The events have been steered by highly guarded contacts and secret meetings between the national leadership of the Kikuyu elders, led by chairman Wachira Kiago, and top ODM leaders.
The ODM delegation in Karen included Siaya Senator James Orengo, Seme MP James Nyikal, BBI secretariat official and university lecturer Adams Oloo, a representative of the Luo Council of Elders, and Rarieda MP Otiende Amolo, among others. In Mr Kiago’s delegation were his vice-chairman Muthoga Kirethi,secretary-general Rev Peter Munga,organising secretary James Nene, Kiambaa MP Paul Koinange, former Ndaragwa MP Jeremiah Kioni, former Maragua MP Elias Mbau, and former Transitional Authority head Kinuthia wa Mwangi, among others.
The timing of the deployment of cultural diplomacy ahead of publication of the BBI report and rising 2022 succession rhetoric has sent tongues wagging about who was behind the initiatives, between the elders and state actors.
The political sensitivity of the matter and the fear of being upstaged is such that traditional power brokers allied to the powerful Mt Kenya Foundation political lobby and Gema Cultural Association (GCA) called a press conference on Wednesday to denounce the Kikuyu elders for allegedly “misusing” the name of Gikuyu (Kikuyu) Council of Elders”.
By implication, the statement, read by BBI secretariat CEO Stephen Karau, sought to fault the Kikuyu elders’ initiative to play bridgeheads for Mr Odinga’s succession politics into Central Kenya, by-passing traditional power brokers and political gatekeepers.
“We wish to emphasise that the team of elders assembled here are the bona fide leaders of the Kikuyu Community Elders Council with full mandate to conduct the council’s affairs,” the group said.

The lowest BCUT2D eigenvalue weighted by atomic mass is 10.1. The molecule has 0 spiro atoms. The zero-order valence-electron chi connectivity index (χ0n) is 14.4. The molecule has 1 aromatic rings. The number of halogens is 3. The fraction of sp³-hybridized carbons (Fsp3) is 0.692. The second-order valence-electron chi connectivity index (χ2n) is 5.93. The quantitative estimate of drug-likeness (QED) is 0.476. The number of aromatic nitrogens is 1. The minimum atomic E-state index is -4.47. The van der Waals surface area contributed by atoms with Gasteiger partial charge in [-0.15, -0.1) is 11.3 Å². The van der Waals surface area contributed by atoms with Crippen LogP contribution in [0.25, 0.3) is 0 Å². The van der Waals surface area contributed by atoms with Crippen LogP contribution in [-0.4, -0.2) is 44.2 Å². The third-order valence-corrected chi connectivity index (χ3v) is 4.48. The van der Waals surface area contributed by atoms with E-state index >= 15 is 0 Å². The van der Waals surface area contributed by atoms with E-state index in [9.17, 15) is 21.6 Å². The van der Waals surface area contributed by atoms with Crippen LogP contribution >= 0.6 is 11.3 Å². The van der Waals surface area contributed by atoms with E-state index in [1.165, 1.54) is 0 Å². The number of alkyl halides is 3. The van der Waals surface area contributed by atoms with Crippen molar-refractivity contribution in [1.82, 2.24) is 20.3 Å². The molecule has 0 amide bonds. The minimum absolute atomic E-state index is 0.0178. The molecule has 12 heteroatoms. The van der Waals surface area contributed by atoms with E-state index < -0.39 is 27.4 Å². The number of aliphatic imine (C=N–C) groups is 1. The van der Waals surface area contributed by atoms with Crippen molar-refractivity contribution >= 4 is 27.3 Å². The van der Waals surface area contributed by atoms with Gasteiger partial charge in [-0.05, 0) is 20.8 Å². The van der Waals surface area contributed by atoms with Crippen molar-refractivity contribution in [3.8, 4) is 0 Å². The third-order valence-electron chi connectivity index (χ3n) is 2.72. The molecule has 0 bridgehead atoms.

The choice of Nyeri to host the inaugural public event for Mr Odinga itself speaks volumes about divisions and rivalries between several groups and lobbies pursuing divergent interests in the name of “community”, especially as the electioneering season looms closer.
The most distinct manifestation of these divisions is in the methods Mr Odinga and Dr Ruto have chosen to use to penetrate the vote-rich region. While Dr Ruto has clearly marked out and patronises churches as platforms of choice, Mr Odinga has chosen to ride the structures of cultural institutions of elders, in the absence of the strong grassroots personalities or parties he normally exploits to cut regional political deals.
When asked about the timing and attacks by the players associated with GCA, Mr Kiago, the KCE Chairman, said: “What is important is the people behind any person or group of persons, not the registration certificate. KCE’s position is to let every leader of any group show the people what it has done for the common good. That is what makes the difference. KCE is for peace, unity and stability of the country and posterity. Whoever assures us of these is our friend,” he said.
The critical need for the country at the moment is leadership that could deliver on the aspirations and expectations of the people, not cliques or vested interest groups, Mr Kiago added.
“The position of the KCE in the succession and BBI context is to encourage all aspiring leaders to put their ideas, their records and policies forward for people to see. It is not about entitlement. KCE will not support another MoU or pre-election pacts that have brought grief to the country in the past. All cards must be put on the table for public scrutiny.”